In the eyes of INZ, it doesn’t matter if the Essential Skills Visa applicant is competing against other temporary visa holders or those offshore. What matters is whether any New Zealanders (citizens or residents) were disadvantaged in offering the role to the migrant worker. As a result, the employer does not need to provide an explanation on why non New Zealander workers were not suitable for the role. 


3. Employers’ Requirements for the Role Can Technically Be Over and Above ANZSCO Requirements, but...

ANZSCO is a framework that defines the scope and structure of mostly all jobs in NZ. ANZSCO also controls what you can and cannot ask for within a specific role’s advertisement. Oftentimes, ANZSCO will not cover industry specific requirements - like an LCQ for a bar manager.

Technically, policy allows the employers to superimpose their own requirements in an advertisement - even if these are over and above ANZSCO’s requirements. But herein lies the catch: When reviewing the ESWV application, the immigration officer must be convinced that these requirements are necessary for the role, and not simply included to reduce the volume of applications. So this must be done sensibly - especially for roles paid below median wage.

For example – a Chef (as per ANZSCO) only requires 3 years work experience or a relevant NZ-recognised diploma. However, if an employer wishes to advertise a chef’s role that requires 3 years work experience and a relevant qualification, they can do so – but the Immigration officer may question the reason behind the excessive requirements. 

Only if the employer can justify their requirement to INZ will the visa be issued. This creates the need for striking a fine balance between the role requirements an employer could demand versus the respective immigration policy.


4. An Applicant’s Special Skills Has No Bearing on ‘Genuine Attempts’

If the Essential Skills Work Visa applicant has worked in a similar company previously or is highly regarded by the employer – due to having specialist skills – this makes no difference where labour market testing is concerned.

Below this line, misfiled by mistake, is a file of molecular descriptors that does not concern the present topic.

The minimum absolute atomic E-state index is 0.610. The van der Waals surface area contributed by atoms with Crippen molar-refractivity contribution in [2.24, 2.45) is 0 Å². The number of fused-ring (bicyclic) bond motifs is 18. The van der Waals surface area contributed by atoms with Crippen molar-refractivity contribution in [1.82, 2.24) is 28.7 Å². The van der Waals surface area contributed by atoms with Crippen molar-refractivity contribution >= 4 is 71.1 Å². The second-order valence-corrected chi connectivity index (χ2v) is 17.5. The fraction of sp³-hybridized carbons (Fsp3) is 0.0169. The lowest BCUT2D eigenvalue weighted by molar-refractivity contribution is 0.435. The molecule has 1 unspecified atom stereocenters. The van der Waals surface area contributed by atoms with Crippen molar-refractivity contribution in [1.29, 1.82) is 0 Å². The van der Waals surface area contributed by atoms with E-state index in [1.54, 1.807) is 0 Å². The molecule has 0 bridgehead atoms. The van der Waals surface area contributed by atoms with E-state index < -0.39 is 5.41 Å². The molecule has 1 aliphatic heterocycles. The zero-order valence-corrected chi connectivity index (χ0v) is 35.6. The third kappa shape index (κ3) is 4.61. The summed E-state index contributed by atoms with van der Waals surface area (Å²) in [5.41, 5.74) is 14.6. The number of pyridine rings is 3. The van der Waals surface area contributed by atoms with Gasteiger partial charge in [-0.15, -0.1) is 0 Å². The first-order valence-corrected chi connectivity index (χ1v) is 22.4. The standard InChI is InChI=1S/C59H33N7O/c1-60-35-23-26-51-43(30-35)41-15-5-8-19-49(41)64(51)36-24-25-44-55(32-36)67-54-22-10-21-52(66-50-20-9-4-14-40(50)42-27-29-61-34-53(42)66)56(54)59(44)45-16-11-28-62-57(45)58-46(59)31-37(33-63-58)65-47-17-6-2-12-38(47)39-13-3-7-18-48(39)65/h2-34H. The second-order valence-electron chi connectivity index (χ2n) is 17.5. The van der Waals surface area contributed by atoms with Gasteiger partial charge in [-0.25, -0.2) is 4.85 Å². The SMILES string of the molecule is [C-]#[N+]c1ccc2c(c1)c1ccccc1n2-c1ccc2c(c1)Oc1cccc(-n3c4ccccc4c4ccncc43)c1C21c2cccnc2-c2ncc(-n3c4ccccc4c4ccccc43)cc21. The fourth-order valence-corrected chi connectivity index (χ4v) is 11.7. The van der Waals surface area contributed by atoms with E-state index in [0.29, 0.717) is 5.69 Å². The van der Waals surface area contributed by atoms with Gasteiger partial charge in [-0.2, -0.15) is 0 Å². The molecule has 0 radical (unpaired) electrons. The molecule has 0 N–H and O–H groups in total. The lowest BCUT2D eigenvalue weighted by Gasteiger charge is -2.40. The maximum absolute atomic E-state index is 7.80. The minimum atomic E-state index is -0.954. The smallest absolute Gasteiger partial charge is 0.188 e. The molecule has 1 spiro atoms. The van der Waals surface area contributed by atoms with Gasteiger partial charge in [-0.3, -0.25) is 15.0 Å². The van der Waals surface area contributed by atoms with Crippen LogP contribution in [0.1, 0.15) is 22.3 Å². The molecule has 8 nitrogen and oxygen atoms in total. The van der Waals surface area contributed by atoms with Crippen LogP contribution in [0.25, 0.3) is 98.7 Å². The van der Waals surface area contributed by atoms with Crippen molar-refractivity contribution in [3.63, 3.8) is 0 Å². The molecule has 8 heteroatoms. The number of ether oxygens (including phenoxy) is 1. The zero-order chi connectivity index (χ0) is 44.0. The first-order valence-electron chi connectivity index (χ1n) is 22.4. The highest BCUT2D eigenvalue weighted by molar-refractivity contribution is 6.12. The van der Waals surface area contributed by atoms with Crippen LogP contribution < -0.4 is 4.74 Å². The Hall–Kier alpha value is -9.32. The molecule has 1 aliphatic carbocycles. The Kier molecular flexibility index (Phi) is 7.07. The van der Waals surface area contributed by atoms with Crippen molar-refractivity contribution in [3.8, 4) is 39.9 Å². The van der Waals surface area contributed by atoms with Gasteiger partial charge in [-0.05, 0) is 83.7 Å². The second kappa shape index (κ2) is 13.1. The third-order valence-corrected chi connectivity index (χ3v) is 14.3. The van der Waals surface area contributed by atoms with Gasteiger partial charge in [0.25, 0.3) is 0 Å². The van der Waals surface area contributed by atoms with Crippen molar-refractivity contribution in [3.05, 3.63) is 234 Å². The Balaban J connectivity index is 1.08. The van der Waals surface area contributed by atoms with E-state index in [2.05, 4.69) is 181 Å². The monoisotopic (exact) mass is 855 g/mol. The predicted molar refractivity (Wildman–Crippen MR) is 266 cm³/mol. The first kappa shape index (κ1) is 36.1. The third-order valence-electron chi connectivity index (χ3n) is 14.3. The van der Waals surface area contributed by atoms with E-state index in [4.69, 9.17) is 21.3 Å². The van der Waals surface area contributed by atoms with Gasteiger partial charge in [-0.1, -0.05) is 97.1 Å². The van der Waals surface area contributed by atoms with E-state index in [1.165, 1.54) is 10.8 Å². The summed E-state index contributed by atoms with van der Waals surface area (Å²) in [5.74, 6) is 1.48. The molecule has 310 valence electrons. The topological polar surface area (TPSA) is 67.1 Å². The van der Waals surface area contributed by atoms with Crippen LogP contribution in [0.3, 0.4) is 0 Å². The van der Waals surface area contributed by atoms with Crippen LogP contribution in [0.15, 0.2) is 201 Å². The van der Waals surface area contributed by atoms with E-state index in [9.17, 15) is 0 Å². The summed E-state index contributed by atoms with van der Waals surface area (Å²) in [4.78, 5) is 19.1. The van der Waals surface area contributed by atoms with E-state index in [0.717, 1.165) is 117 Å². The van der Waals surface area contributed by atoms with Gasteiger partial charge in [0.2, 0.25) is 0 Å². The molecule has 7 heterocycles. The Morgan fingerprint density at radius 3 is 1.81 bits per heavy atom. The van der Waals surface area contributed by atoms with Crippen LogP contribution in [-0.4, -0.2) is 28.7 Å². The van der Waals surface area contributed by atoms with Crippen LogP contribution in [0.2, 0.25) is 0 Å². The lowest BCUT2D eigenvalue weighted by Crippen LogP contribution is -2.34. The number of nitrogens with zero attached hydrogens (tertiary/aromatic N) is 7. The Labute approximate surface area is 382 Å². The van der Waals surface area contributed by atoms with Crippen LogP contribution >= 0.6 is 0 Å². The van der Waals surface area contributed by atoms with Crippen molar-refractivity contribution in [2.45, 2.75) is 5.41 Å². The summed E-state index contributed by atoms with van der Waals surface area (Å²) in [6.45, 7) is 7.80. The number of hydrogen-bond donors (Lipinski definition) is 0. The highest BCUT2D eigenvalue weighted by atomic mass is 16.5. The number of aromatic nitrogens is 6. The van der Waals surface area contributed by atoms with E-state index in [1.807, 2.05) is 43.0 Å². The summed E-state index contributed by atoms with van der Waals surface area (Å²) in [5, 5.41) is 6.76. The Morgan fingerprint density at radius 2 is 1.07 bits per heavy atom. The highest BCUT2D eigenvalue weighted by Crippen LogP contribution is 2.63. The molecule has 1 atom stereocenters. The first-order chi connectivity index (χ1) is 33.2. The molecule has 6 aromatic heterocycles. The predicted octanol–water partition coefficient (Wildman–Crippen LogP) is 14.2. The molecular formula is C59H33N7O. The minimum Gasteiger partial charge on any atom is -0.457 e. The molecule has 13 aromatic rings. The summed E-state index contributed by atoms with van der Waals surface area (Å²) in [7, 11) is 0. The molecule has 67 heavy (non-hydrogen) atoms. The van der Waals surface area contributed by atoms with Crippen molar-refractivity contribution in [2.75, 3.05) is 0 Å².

For example – if an employer has already worked with a certain employee for years, and they want to promote them into a different role – the employer must still demonstrate genuine attempts to recruit an NZ citizen or resident. Only if those attempts are unsuccessful could the existing employee be moved forward.

This one aspect is often overlooked by employers - so we have seen this concern raised by INZ frequently in applications not done through our consultancy.

 

How to Conduct a Labour Market Test Has Not Changed

There have been a number of changes to the Essential Skills Work Visa in the latter half of 2021 - such as the maximum duration of certain visas and medical and police certificate requirements - but how INZ assesses an employer’s genuine attempts to hire New Zealanders under an Essential Skills Work Visa has not changed: INZ continues to assess these attempts comprehensively - meaning all factors listed above will come into the assessment process.

When it comes to an Essential Skills Work Visa, both the employer and the visa applicant will find themselves under scrutiny. An expertly trained eye can go a long way in ensuring a favourable outcome for the visa application.

If you would like to better understand how the above could impact you,
reach out to set up a time to talk.